Empathy Contributes to Positive Outcomes

But as we go through tough times, struggle with burnout or find it challenging to find happiness at work, empathy can be a powerful antidote and contribute to positive experiences for individuals and teams.

What is the power of empathy? ›

Empathy is the one way a person can step into another person's shoes and see from their perspective. It gives us hope and meaning. It helps us solve problems. It makes our world happier and healthier.

Why is empathy important at work? ›

Demonstrating empathy in the workplace — a key part of emotional intelligence and leadership effectiveness — also improves human interactions in general and can lead to more effective communication and positive outcomes, in both work and home settings.

What are the five 5 key elements of empathy? ›

Daniel Goleman identified five key elements of empathy.
  • Understanding Others.
  • Developing Others.
  • Having a Service Orientation.
  • Leveraging Diversity.
  • Political Awareness.

What is the highest level of empathy? ›

Directional empathy — the highest level of empathy that allows you to move through the world and know what's coming toward you energetically and emotionally.

What is the platinum rule of empathy? ›

For my clients and myself, I prefer the Platinum Rule – do unto others as they like to be treated. When you follow the Platinum Rule, you show respect, thoughtfulness, and empathy toward others.

What is the summary about empathy? ›

Empathy is concerned with a much higher order of human relationship and understanding: engaged detachment. In empathy, we “borrow” another's feelings to observe, feel, and understand them— but not to take them onto ourselves. By being a participant-observer, we come to understand how the other person feels.

What is empathy and why is it important? ›

It is the ability to understand what others are feeling and imagine what they may be experiencing. Empathy enables people to get on with others, whether it be a loved one, colleague, friend or complete stranger. Ultimately, it is essential for developing good relationships, both in your personal life and at work.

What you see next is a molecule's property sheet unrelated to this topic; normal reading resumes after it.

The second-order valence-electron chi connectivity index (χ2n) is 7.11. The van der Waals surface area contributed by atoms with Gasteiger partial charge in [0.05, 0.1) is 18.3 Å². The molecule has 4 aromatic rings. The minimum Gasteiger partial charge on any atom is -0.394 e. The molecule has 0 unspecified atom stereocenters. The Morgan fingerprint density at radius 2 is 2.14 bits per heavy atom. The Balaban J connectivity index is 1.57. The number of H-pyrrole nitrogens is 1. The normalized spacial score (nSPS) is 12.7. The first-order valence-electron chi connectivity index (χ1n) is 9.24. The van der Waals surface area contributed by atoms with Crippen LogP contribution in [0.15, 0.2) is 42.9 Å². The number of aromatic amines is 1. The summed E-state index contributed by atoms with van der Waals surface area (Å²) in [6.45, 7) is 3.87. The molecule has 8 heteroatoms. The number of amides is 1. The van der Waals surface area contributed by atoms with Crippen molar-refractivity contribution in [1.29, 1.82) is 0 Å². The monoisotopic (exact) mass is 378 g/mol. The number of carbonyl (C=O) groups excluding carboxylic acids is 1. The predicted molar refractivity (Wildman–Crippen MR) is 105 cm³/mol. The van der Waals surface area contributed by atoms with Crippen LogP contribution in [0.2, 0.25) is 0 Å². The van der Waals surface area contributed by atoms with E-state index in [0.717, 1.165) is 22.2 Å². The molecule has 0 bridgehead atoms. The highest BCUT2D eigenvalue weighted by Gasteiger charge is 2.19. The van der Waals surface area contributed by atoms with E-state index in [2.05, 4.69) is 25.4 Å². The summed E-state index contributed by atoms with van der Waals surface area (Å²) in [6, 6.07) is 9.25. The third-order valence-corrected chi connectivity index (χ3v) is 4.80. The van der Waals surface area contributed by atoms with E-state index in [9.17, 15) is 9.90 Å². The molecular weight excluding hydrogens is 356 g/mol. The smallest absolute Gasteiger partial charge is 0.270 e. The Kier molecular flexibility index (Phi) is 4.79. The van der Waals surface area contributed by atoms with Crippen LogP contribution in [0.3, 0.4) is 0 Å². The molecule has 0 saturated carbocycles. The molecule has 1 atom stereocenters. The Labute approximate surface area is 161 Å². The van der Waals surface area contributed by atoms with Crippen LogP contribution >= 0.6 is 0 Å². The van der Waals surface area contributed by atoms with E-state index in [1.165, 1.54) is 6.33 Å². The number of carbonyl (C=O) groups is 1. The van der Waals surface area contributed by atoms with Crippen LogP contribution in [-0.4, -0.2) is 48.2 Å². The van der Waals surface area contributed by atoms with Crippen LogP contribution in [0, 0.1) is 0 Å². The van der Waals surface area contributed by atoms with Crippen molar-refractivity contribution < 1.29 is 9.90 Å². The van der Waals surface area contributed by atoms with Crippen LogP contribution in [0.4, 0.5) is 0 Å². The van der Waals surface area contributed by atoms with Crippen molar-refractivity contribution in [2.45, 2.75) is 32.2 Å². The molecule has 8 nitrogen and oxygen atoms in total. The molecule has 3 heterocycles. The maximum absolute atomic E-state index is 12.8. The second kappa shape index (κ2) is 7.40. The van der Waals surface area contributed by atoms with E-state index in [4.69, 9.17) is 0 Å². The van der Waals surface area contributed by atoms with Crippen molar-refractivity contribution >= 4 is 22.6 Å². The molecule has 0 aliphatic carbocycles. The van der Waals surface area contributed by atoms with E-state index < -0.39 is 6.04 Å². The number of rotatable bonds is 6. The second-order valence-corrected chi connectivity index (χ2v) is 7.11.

Why is empathy the most important value? ›

The reason why empathy is so important is that it helps us better understand how others are feeling, and even feel it in ourselves. It helps us maintain relationships and plays a role in dictating our success in both personal and professional relationships.

What is the most important part of empathy? ›

Key Takeaways: Empathy is the ability to perceive and understand the emotions of another person. There are three types of empathy: cognitive, emotional, and compassionate. Active listening, self-awareness, and curiosity are all important skills that improve empathy.

Why Is empathy a good core value? ›

It is woven deeply into the fabric of who we are as we demonstrate genuine interest, care or concern for others. It is a cornerstone of being part of a community where treating one another with compassion, love, tenderness and courtesy unites us, regardless of our differences.

What is the core value of empathy? ›

“Empathy plays a critical interpersonal and societal role, enabling sharing of experiences, needs, and desires between individuals and providing an emotional bridge that promotes prosocial behavior.

How do you show empathy in everyday life? ›

How to Practice Empathy in Your Daily Life
  1. Become curious about people you don't know. Empathetic people are people who are curious about those around them. ...
  2. Focus on similarities rather than differences. ...
  3. Put yourself in someone's shoes. ...
  4. Listen, but also share. ...
  5. Connect with social action movements. ...
  6. Get creative with it.